And if your athlete isn’t taking regular breaks in the course of the year, their identity could be completely wrapped up in that sport. “We narrow an athlete’s sense of identity so profoundly that if they aren’t an athlete in that one sport, they have no idea who they are.”

How can athletes take breaks from sport?
1. Try Other Sports
As we said, taking a break doesn’t always mean going from practice every day to languishing on the couch. “Physically speaking, young athletes need to diversify,” says Gilboa. “They need to learn balance and try different sports to learn new ways of moving. Find a sport that uses different muscle groups and different skills. The new experiences and people that they’re surrounded by can also be incredibly important.”

2. Take a Proper Offseason
As a parent, you may need to advocate for your athlete with their coach. “I’m seeing a lot of coaches who want to ‘own’ a player all year long. Instead of taking an offseason or trying a new sport in the offseason, you’re doing conditioning in the gym or training with a travel team,” says Gilboa. Often, a coach will be willing to compromise—athletes just don’t realize that what a coach says doesn’t have to be the final word.

3. Develop an Out-of-Sport Identity Before There’s a Problem
Help your athlete understand that they are more than just an athlete—and a break won’t cause them to disappear. “What we hear from professional athletes at the highest level is that their mental health struggles felt overwhelming because the only way they could think of to navigate their depression was to take a break from their sports, but if they took a break from their sport, they disappeared,” says Gilboa. “And that’s how our kids are feeling. I know 12-year-olds who say that if they miss a competition, their career is over.”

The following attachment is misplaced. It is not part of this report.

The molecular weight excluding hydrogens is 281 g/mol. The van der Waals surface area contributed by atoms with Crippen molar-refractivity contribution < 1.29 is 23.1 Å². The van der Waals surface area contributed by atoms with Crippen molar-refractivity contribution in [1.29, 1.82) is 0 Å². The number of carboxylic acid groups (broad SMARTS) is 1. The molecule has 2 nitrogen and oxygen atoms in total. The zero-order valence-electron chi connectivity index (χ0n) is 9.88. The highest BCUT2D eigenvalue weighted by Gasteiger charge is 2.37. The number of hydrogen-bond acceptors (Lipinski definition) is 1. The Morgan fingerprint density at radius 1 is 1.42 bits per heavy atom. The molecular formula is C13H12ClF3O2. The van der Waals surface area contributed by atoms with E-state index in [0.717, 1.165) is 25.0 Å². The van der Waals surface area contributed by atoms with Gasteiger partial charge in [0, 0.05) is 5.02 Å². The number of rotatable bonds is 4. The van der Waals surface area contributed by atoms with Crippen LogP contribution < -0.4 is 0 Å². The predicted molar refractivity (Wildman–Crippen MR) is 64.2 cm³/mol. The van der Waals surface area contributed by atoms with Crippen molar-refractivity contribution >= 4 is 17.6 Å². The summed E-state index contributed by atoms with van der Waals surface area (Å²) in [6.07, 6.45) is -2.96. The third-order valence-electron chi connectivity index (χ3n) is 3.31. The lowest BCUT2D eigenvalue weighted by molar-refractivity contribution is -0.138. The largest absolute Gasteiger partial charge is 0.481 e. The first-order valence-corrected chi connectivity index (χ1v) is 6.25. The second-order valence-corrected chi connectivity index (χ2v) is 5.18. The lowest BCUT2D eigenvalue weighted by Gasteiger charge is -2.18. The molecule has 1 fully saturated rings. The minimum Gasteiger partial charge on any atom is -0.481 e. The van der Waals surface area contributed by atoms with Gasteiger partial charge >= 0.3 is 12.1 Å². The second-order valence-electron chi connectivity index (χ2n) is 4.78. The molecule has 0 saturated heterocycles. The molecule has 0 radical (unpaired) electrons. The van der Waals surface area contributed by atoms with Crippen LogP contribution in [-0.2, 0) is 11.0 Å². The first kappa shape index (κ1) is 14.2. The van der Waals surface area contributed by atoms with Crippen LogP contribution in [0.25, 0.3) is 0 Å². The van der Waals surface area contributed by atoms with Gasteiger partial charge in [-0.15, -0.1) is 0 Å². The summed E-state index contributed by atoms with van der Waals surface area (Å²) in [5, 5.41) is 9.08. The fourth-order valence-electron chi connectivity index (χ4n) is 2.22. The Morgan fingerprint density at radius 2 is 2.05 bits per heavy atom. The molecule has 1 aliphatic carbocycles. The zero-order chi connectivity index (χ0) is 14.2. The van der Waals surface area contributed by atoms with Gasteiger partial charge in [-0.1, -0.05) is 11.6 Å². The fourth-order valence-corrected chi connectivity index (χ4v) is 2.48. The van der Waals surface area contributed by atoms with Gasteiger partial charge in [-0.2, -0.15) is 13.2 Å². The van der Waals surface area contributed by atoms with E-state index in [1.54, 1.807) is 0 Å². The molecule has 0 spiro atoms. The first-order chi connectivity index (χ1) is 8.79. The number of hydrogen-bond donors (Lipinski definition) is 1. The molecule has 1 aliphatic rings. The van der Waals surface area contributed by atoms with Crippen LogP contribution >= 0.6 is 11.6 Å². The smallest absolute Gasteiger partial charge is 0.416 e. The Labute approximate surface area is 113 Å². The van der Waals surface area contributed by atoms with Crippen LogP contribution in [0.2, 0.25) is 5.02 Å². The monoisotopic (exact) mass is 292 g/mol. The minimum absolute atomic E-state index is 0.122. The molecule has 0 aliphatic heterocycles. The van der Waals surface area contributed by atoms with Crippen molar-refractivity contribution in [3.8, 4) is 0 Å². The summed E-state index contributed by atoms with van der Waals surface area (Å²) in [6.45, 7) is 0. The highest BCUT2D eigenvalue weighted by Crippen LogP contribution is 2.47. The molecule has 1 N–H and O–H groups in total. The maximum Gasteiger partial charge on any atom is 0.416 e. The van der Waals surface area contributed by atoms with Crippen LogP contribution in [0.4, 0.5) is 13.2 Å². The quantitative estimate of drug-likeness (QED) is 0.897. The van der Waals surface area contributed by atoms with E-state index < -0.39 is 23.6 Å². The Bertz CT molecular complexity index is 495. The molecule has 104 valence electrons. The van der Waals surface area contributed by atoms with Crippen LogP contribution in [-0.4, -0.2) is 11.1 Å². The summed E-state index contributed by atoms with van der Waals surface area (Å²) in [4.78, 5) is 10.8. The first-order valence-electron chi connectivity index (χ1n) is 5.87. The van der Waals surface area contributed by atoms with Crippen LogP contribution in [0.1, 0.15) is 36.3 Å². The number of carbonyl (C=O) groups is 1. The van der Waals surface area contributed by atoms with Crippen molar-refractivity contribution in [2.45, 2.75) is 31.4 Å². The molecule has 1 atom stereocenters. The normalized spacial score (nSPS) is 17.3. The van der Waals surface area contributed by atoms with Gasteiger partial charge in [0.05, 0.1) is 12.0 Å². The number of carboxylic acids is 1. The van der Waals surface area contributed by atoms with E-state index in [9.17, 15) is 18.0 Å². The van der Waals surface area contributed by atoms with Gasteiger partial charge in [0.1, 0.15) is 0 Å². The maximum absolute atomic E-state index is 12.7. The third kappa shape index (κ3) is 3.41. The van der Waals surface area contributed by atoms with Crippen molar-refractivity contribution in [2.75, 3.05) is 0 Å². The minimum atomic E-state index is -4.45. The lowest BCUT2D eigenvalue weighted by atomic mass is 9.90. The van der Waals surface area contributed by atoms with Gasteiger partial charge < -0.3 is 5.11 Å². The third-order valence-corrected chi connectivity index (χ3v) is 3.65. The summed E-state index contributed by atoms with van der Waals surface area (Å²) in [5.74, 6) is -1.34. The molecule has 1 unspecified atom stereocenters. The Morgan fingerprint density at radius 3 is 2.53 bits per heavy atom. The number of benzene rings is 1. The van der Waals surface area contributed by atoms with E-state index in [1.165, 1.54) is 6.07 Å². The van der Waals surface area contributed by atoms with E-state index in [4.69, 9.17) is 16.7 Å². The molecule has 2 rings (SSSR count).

4. Offer Options Before Your Athlete Needs Them
Make sure your athlete knows that they can take a break. While some athletes stay in sport because of pressure from parents or coaches, often, it’s a self imposed pressure and the athlete can’t comprehend that they have options. “Athletes need options and some level of autonomy. As parents, it’s really easy to steamroll over their preferences because you’ve put a lot of money and time into the sport,” says Gilboa. “In other cases, parents feel like they are supporting what their child wants, while the athlete is just going through the motions because they don’t know any other way.”

5. Create a Break
If you know that your athlete needs a break but they simply won’t stop, plan a vacation or time away in order to force a stop. Sometimes, that week or two away can help your athlete reset. The step back from practice and training may be what your child needs to reevaluate what makes them feel happy and healthy, in a way that they weren’t able to do when they were—as Gilboa says—stuck on the hamster wheel.

6. Ask “What If’?”
When an athlete wants to take a step back, but is struggling to make that leap, help them work through the worst case scenario that may be haunting them. “When your child says something like, ‘If I don’t play this year, I won’t make the team next year,’ don’t argue with them or tell them it doesn’t matter,” says Gilboa. “Instead, ask, ‘Then what?'” Is there a travel team they could join instead? What about trying a different sport? Could they discuss next steps with their coach before assuming they won’t make the team? Gilboa says that this line of questioning helps athletes work through their fears in a way that they simply can’t do when they’re caught in worst case scenario thinking.

“Ultimately, taking a break from sport is about helping our children learn creative problem solving,” Gilboa says. And that’s going to help your child in more than just sport.

Pay attention to signs that your athlete may need a break from sport, and make sure that your athlete knows that a break is okay —and even healthy! If your athlete does take a break, help them find a strong sense of identity outside of sport, explore new ways of moving, and ensure that they feel as though they have the autonomy to make their own decisions.